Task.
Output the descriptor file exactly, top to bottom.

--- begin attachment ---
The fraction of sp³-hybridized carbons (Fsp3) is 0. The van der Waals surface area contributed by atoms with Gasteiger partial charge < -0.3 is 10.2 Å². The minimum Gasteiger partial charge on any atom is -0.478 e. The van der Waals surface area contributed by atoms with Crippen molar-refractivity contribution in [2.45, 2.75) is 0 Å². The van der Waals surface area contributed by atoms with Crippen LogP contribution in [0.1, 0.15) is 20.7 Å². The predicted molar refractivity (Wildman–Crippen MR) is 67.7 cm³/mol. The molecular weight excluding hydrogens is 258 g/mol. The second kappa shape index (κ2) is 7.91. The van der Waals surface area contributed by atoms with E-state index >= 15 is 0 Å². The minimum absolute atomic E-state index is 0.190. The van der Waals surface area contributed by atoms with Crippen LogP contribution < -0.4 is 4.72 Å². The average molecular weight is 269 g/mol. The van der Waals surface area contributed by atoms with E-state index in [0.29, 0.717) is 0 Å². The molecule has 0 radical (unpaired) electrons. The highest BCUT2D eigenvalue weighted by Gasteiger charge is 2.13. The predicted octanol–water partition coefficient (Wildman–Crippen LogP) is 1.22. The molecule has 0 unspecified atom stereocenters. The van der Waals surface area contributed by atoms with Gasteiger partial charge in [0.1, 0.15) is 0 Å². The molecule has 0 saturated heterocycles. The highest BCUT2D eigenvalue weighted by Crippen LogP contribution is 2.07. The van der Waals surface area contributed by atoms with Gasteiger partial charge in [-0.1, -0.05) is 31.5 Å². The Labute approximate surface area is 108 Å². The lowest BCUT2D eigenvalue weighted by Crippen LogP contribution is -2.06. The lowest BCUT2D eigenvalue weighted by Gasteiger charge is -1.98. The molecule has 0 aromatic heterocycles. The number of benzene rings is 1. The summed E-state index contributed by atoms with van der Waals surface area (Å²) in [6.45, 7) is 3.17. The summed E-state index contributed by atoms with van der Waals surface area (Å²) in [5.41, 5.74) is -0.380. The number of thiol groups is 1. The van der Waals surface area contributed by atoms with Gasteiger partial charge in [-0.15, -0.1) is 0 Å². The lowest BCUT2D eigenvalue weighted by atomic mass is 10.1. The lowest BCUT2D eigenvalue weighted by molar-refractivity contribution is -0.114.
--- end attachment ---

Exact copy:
The fraction of sp³-hybridized carbons (Fsp3) is 0. The van der Waals surface area contributed by atoms with Gasteiger partial charge < -0.3 is 10.2 Å². The minimum Gasteiger partial charge on any atom is -0.478 e. The van der Waals surface area contributed by atoms with Crippen molar-refractivity contribution in [2.45, 2.75) is 0 Å². The van der Waals surface area contributed by atoms with Crippen LogP contribution in [0.1, 0.15) is 20.7 Å². The predicted molar refractivity (Wildman–Crippen MR) is 67.7 cm³/mol. The molecular weight excluding hydrogens is 258 g/mol. The second kappa shape index (κ2) is 7.91. The van der Waals surface area contributed by atoms with E-state index >= 15 is 0 Å². The minimum absolute atomic E-state index is 0.190. The van der Waals surface area contributed by atoms with Crippen LogP contribution < -0.4 is 4.72 Å². The average molecular weight is 269 g/mol. The van der Waals surface area contributed by atoms with E-state index in [0.29, 0.717) is 0 Å². The molecule has 0 radical (unpaired) electrons. The highest BCUT2D eigenvalue weighted by Gasteiger charge is 2.13. The predicted octanol–water partition coefficient (Wildman–Crippen LogP) is 1.22. The molecule has 0 unspecified atom stereocenters. The van der Waals surface area contributed by atoms with Gasteiger partial charge in [0.1, 0.15) is 0 Å². The molecule has 0 saturated heterocycles. The highest BCUT2D eigenvalue weighted by Crippen LogP contribution is 2.07. The van der Waals surface area contributed by atoms with Gasteiger partial charge in [-0.1, -0.05) is 31.5 Å². The Labute approximate surface area is 108 Å². The lowest BCUT2D eigenvalue weighted by Crippen LogP contribution is -2.06. The lowest BCUT2D eigenvalue weighted by Gasteiger charge is -1.98. The molecule has 0 aromatic heterocycles. The number of benzene rings is 1. The summed E-state index contributed by atoms with van der Waals surface area (Å²) in [6.45, 7) is 3.17. The summed E-state index contributed by atoms with van der Waals surface area (Å²) in [5.41, 5.74) is -0.380. The number of thiol groups is 1. The van der Waals surface area contributed by atoms with Gasteiger partial charge in [-0.15, -0.1) is 0 Å². The lowest BCUT2D eigenvalue weighted by atomic mass is 10.1. The lowest BCUT2D eigenvalue weighted by molar-refractivity contribution is -0.114.